Too sexy too soon, or just another moral panic? Sexualization, children, and “technopanics” in the Australian media 2004–2015

Catherine Page Jeffery

Research output: Contribution to journalArticle

Abstract

In this paper, I analyze the discourse of what I argue are two moral panics that played out in the Australian media during the period 2004–2015: the sexualization of children debate, and the sexting panic, which appeared some years later. I argue that while the issue of the alleged sexualization of children is nothing new, the way that the issue has been constructed in the media has shifted during the last decade, with greater focus on children’s use of technology. By comparing these two panics, we can diagnose a shift in the nature of mass-media-based panics, from concerns about external sources of sexualization to concerns about children’s own practices of self-representation via contemporary technologies. Both panics mobilized a range of broader social anxieties about the commodification and sexualization of culture and the increasing agency of children, and panics in relation to contemporary mobile technologies are a collective response to shifts in the power relations between children, their parents, and other figures of authority.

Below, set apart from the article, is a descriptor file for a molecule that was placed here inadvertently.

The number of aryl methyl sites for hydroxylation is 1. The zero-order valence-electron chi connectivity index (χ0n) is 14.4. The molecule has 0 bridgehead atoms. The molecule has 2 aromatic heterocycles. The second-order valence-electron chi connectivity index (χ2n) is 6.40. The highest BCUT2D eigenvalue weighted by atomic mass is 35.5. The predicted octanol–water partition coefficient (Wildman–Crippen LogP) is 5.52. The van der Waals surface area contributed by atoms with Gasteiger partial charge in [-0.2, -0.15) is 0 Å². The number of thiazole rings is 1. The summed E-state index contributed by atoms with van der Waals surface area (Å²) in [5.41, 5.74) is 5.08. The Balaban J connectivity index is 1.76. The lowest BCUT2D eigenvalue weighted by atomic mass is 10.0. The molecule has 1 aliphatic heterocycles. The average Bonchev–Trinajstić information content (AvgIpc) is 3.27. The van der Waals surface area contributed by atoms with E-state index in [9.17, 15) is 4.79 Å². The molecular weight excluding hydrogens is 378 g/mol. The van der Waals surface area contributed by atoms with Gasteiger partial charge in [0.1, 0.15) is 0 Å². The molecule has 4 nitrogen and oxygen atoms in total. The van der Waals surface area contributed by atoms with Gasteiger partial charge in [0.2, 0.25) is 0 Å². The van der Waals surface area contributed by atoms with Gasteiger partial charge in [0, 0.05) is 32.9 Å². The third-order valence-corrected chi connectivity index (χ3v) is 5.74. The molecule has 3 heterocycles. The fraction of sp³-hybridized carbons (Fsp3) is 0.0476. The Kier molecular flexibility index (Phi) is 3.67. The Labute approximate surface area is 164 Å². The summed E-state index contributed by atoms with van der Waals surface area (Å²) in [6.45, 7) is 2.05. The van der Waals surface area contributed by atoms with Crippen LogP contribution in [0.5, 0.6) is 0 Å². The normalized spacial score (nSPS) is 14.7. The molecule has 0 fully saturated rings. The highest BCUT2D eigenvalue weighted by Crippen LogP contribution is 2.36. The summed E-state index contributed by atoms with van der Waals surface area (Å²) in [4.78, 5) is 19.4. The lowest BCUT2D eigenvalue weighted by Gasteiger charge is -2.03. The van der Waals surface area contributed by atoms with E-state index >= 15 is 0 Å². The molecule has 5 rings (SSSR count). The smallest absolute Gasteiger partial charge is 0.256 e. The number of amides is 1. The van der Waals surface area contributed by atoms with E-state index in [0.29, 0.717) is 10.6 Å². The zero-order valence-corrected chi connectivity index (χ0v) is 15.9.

Original languageEnglish
Pages (from-to)366-380
Number of pages15
JournalFeminist Media Studies
Volume18
Issue number3
DOIs
Publication statusPublished - 4 May 2018

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mass media
parents
anxiety
Moral Panic
Sexy
Panic
discourse
Mobile Technology
Commodification
Anxiety
Mass Media
Power Relations
Self-representation
Authority
Discourse

Cite this

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Too sexy too soon, or just another moral panic? Sexualization, children, and “technopanics” in the Australian media 2004–2015. / Page Jeffery, Catherine.

In: Feminist Media Studies, Vol. 18, No. 3, 04.05.2018, p. 366-380.

Research output: Contribution to journalArticle

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